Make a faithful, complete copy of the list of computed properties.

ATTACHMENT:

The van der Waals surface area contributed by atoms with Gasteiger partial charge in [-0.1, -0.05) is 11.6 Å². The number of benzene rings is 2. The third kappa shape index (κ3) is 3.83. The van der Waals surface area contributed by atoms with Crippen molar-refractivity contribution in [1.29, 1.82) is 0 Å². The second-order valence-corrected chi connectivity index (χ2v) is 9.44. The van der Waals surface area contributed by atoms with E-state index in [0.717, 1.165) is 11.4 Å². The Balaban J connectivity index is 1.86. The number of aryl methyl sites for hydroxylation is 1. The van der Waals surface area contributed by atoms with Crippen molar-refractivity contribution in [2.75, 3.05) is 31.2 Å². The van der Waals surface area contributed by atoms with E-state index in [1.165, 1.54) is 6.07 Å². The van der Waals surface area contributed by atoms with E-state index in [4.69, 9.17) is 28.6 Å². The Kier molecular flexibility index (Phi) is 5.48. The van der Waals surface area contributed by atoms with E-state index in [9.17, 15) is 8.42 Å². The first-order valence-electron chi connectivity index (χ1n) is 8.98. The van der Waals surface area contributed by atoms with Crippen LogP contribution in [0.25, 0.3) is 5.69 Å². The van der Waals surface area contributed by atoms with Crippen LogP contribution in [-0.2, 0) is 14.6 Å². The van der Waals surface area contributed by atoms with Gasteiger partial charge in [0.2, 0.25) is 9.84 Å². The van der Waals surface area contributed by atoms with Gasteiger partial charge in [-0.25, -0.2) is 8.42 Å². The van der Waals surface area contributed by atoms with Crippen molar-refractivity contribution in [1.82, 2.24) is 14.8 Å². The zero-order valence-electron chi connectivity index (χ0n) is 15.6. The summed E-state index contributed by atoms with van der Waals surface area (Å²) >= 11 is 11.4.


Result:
The van der Waals surface area contributed by atoms with Gasteiger partial charge in [-0.1, -0.05) is 11.6 Å². The number of benzene rings is 2. The third kappa shape index (κ3) is 3.83. The van der Waals surface area contributed by atoms with Crippen molar-refractivity contribution in [1.29, 1.82) is 0 Å². The second-order valence-corrected chi connectivity index (χ2v) is 9.44. The van der Waals surface area contributed by atoms with E-state index in [0.717, 1.165) is 11.4 Å². The Balaban J connectivity index is 1.86. The number of aryl methyl sites for hydroxylation is 1. The van der Waals surface area contributed by atoms with Crippen molar-refractivity contribution in [2.75, 3.05) is 31.2 Å². The van der Waals surface area contributed by atoms with E-state index in [1.165, 1.54) is 6.07 Å². The van der Waals surface area contributed by atoms with E-state index in [4.69, 9.17) is 28.6 Å². The Kier molecular flexibility index (Phi) is 5.48. The van der Waals surface area contributed by atoms with E-state index in [9.17, 15) is 8.42 Å². The first-order valence-electron chi connectivity index (χ1n) is 8.98. The van der Waals surface area contributed by atoms with Crippen LogP contribution in [0.25, 0.3) is 5.69 Å². The van der Waals surface area contributed by atoms with Crippen LogP contribution in [-0.2, 0) is 14.6 Å². The van der Waals surface area contributed by atoms with Gasteiger partial charge in [0.2, 0.25) is 9.84 Å². The van der Waals surface area contributed by atoms with Gasteiger partial charge in [-0.25, -0.2) is 8.42 Å². The van der Waals surface area contributed by atoms with Crippen molar-refractivity contribution in [1.82, 2.24) is 14.8 Å². The zero-order valence-electron chi connectivity index (χ0n) is 15.6. The summed E-state index contributed by atoms with van der Waals surface area (Å²) >= 11 is 11.4.